Security on the Internet sucks, and it is only getting worse. The problem is systemic, with security researchers and developers not producing viable ways for the average user to live on the Internet in a secure fashion without excessive paranoia.
The story of Apache's Infrastructure
The Apache Software Foundation runs about 40 machines, with varying access policies, but some have upwards of 2300 shell accounts, one for every commiter. In the last year, there have been three major incidents in this infrastructure:
The first attack was in August 2009 was caused by misconfiguration of our backup procedures, and is detailed in this downtime report.
The second attack was a persistent DDoS attack against issues.apache.org in October 2009.
The third attack started this week, was a directed attack against the Apache JIRA instance, targeting individual Apache Infrastructure team members. Full details have not yet been posted online about this attack, but you can see the initial email from Joe gpg signature. Hopefully later this week, we will get up a blog post with full details.
As a mostly volunteer organization, it is difficult to implement draconian security policies, but the ASF has avoided running most dynamic webapps -- the vast majority of our websites are static HTML. Maybe this has saved us from untold other security issues, but even with our believed limited exposure, we still got hacked.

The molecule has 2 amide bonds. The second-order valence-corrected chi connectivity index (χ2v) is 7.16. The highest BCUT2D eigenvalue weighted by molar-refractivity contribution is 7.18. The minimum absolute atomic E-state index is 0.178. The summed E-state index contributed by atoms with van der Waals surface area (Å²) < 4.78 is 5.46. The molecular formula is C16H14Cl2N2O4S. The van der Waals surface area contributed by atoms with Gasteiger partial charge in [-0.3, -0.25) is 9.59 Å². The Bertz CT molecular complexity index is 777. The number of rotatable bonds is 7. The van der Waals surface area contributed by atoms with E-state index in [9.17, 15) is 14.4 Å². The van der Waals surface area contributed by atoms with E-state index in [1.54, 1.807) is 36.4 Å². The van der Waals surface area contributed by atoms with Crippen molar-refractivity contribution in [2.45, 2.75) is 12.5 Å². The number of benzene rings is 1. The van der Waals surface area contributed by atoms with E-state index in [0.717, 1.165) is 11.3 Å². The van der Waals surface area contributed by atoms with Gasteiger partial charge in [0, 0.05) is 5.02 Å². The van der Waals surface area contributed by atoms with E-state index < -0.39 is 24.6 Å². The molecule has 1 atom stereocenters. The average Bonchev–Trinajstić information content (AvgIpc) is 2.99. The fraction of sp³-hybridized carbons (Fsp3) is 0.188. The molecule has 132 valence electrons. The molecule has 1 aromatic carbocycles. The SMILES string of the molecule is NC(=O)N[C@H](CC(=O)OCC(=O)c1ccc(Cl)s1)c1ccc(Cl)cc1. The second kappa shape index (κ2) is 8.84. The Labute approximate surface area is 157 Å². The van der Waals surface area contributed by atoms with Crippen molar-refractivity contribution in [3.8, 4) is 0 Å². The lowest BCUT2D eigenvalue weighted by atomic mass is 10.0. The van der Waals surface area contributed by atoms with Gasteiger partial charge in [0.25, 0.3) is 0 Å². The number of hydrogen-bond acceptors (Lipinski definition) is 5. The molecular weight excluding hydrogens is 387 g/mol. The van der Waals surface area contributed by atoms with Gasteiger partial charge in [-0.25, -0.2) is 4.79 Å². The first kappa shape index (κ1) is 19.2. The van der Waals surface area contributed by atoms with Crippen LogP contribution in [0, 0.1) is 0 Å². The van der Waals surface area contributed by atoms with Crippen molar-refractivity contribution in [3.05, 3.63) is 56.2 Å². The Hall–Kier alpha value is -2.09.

The ASF is by no means perfect, it has half-implemented some of the best practices we know we need to do, but I believe overall the ASF is more secure than most big companies. It has some of the best sysadmins I have known, but it still has issues. Maybe we can just blame that on having too many users, but I believe fundamentally, Internet security is a failure.
I believe there are four major facets around our insecure Internet:
Identity and Authentication
Secure Software and Operating Systems
Identity and Authentication: Failed.
If there was one thing I would change, it would be to stop everyone in the world from using Passwords. Individuals might pick good ones, but on a whole, they pick bad passwords. They also use the same password across a multitude of services.
The problem is most attackers collect these passwords, and then use them to escalate privileges to more services.